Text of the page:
The first few weeks of the languages course were spent using SNOBOL and the last few weeks using LISP, mostly because the instructor wanted us to understand that there were very different paradigms out there than the imperative mode we'd mostly been exposed to.

The "middle" weeks were spent looking at various features typically associated with imperative languages: input/output formatting, record structures, scoping (including nested functions/procedures), etc. IIRC we used a textbook called Programming Language Landscape or similar.

Concerning the SNOBOL and LISP portions of the class, the lab assignments were small and focused. The instructor was explicit that his goal was not to make us experts, but rather to "raise awareness" as it were, and prepare us for further and more focused learning in those areas if we wanted to pursue that. (For example, there were a couple of AI classes, but those were electives).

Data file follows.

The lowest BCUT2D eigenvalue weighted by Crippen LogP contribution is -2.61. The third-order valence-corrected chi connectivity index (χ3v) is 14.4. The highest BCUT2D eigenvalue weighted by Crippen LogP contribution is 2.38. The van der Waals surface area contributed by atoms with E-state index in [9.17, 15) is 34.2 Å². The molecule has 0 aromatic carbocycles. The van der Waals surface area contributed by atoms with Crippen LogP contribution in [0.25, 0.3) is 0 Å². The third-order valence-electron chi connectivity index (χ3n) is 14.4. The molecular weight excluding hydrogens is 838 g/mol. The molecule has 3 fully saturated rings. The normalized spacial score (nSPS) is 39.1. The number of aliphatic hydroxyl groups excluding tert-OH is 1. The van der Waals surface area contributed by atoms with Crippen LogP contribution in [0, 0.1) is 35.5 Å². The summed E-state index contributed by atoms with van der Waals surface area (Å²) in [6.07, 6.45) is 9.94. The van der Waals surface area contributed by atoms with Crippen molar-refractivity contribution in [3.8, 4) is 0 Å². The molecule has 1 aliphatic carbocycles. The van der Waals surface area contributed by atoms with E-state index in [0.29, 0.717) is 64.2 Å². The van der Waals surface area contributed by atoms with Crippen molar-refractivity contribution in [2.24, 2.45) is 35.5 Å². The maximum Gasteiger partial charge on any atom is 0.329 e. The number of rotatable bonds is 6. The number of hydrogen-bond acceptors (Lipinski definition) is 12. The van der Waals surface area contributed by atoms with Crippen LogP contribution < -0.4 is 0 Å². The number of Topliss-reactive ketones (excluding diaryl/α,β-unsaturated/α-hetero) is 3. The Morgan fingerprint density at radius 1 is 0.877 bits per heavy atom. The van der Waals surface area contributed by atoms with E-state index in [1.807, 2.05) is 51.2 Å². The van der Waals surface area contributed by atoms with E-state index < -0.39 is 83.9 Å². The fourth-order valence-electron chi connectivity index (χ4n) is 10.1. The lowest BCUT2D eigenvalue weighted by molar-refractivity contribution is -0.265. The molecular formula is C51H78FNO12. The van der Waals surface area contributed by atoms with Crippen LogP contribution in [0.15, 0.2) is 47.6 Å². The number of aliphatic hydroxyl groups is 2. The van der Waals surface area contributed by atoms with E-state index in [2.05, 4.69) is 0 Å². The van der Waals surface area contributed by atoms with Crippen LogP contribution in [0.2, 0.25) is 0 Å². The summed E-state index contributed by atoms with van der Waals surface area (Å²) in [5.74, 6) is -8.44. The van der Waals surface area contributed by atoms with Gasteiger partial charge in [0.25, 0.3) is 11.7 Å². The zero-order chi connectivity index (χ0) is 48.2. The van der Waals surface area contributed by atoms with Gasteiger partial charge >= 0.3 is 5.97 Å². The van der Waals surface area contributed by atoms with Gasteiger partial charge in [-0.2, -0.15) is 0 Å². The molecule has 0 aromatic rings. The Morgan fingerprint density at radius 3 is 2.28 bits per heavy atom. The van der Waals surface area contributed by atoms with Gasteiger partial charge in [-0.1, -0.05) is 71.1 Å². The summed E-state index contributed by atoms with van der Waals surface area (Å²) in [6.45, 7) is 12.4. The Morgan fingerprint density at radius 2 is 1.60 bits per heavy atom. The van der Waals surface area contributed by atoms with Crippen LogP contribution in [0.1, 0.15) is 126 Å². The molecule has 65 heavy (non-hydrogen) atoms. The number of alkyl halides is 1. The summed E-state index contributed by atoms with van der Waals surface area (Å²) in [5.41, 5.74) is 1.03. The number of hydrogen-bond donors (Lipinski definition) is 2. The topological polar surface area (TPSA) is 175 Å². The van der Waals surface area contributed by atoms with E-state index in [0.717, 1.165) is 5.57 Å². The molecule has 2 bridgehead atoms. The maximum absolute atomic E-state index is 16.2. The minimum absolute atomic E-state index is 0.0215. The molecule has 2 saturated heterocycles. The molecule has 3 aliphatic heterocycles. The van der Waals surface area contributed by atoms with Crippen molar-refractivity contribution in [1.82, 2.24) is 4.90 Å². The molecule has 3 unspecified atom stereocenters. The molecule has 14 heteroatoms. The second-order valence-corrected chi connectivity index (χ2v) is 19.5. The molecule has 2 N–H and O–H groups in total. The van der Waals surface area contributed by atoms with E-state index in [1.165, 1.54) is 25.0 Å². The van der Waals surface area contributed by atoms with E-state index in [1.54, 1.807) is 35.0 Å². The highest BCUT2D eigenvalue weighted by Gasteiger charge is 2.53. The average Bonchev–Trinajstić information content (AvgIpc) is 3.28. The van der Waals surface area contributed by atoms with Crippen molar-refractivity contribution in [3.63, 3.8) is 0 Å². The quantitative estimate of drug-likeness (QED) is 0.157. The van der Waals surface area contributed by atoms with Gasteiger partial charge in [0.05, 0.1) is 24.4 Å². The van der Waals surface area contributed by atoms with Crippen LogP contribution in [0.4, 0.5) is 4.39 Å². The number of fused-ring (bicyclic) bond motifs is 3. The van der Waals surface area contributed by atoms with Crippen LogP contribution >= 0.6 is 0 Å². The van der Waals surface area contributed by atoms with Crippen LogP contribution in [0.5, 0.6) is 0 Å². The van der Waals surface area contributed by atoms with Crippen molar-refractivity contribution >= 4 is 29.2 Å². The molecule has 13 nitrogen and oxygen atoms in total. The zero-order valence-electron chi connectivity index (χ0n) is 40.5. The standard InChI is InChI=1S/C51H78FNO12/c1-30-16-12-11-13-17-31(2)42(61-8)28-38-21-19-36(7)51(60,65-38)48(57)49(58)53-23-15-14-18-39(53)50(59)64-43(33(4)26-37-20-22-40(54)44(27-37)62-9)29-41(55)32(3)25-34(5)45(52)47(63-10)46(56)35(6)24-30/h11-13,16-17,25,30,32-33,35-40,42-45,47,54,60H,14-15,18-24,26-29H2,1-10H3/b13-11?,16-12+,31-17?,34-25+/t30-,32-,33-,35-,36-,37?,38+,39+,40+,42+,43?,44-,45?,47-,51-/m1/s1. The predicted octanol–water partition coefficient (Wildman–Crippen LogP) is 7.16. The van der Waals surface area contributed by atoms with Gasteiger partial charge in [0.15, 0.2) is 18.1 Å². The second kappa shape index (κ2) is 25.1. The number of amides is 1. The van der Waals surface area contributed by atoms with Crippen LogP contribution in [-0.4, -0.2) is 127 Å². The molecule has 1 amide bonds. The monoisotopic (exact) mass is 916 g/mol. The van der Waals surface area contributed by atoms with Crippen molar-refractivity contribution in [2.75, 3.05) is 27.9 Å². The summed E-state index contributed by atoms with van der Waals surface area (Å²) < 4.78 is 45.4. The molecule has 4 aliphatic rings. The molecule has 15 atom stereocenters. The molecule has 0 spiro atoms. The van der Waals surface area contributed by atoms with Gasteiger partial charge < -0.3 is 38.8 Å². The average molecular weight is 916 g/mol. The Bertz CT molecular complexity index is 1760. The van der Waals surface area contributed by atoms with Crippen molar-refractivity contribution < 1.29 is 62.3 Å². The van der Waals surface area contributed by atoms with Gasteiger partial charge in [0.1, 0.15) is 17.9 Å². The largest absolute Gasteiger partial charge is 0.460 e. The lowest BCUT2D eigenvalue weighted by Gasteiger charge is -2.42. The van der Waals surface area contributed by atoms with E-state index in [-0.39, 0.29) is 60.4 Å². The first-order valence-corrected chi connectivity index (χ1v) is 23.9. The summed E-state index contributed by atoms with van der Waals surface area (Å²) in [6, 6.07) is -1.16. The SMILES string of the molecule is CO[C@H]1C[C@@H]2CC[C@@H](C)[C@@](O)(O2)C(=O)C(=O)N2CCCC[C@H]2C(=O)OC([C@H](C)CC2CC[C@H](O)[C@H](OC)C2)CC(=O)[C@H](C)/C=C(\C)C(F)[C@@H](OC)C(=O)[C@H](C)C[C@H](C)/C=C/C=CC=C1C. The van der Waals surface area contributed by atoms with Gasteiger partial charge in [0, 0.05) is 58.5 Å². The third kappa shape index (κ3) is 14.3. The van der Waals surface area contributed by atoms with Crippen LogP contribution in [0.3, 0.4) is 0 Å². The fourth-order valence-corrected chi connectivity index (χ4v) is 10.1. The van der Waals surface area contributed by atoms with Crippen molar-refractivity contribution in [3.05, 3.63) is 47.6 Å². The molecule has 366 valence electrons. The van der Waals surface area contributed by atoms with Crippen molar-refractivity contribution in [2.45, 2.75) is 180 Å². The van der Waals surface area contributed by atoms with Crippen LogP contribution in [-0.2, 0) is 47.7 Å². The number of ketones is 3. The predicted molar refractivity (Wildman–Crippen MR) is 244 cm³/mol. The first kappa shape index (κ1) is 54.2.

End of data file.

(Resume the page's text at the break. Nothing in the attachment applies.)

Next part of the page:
For an introductory / survey course I think I would recommend going a similar route, i.e. small assignments rather than large projects.

I would also echo some of the other answers @Buffy's in particular and say you should perhaps not focus so much on different languages as different paradigms.

Or perhaps a different twist on a familiar theme. The C standard I/O library design is generally considered to be an object-oriented abstraction (and a fairly good one), despite not being written in an OO language. So implementing an OO design in a non-OO language might be an interesting idea ... or to look at how a non-OO language such as Modula or Ada (8x) handles encapsulation.